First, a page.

This week, judges, lawyers, historians, and others will celebrate 200 years of Illinois justice.
Michelle O'Neill reports at a gala tomorrow in Springfield, the Illinois Supreme Court will host a gala 200 years to the day that the high court was created.
Two centuries of Illinois justice have obviously had a great impact on people, institutions, and society.
Illinois Supreme Court Justice Tom Kilbride, of Rock Island, says at first, members of the state's highest court were not elected by the people.
In 1818, four justices were appointed by the General Assembly. But later, the state constitution required them to be elected by popular vote.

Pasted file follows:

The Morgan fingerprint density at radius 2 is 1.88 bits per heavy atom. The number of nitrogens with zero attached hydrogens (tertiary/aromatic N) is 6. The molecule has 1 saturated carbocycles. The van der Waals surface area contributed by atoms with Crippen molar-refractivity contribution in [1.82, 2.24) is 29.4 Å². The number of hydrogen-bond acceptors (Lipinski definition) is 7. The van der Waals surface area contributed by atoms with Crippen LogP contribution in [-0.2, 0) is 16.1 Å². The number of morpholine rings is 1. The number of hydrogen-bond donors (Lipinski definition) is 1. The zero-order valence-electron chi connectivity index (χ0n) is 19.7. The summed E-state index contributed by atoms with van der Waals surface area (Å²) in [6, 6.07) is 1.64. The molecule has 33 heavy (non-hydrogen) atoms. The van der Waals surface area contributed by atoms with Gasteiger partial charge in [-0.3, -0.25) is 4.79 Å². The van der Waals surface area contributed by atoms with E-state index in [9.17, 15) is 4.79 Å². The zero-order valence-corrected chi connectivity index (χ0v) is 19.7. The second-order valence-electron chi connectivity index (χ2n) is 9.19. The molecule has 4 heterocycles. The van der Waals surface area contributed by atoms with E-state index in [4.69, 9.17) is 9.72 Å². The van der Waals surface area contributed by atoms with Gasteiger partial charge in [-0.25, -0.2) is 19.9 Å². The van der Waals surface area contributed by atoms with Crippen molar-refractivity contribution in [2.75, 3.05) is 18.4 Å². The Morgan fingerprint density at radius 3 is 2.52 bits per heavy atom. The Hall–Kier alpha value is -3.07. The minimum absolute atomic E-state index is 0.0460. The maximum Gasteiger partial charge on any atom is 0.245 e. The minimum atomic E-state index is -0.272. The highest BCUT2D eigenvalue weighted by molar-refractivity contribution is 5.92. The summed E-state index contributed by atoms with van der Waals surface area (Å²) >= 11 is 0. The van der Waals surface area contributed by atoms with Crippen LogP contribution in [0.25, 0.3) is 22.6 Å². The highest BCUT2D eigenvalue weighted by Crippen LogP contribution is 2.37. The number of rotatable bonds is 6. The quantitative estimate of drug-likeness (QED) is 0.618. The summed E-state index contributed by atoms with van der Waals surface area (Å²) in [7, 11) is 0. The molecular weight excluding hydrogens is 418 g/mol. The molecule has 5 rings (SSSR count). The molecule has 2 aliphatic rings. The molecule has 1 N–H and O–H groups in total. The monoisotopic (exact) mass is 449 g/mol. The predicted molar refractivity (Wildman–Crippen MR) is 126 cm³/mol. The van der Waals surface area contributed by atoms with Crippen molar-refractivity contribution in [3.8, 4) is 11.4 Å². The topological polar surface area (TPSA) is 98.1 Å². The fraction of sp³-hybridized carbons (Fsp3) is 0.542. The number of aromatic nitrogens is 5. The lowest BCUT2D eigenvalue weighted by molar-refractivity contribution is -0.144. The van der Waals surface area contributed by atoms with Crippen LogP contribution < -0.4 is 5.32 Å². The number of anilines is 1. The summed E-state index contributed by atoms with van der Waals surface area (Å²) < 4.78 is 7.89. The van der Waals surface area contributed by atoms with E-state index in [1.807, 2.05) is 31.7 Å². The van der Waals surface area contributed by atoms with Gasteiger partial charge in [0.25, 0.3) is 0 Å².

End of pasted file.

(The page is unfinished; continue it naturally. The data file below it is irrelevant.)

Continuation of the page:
As part of the state's bicentennial, the supreme court's Historic Preservation Commission created an exhibit about Illinois law. It teaches people about famous cases such as "Block versus Chicago," the first movie censorship trial in the country and famous Illinois attorneys such as Abraham Lincoln.
The exhibit, called "The Bicentennial of Illinois Law," is on display at the College of DuPage in Glen Ellyn. At the end of the month, it'll start a tour of other colleges and universities around the state.
The judicial branch bicentennial gala will be held Tuesday night at the Abraham Lincoln Presidential Museum in Springfield. Author and Chicago attorney, Scott Turow, will be the keynote speaker.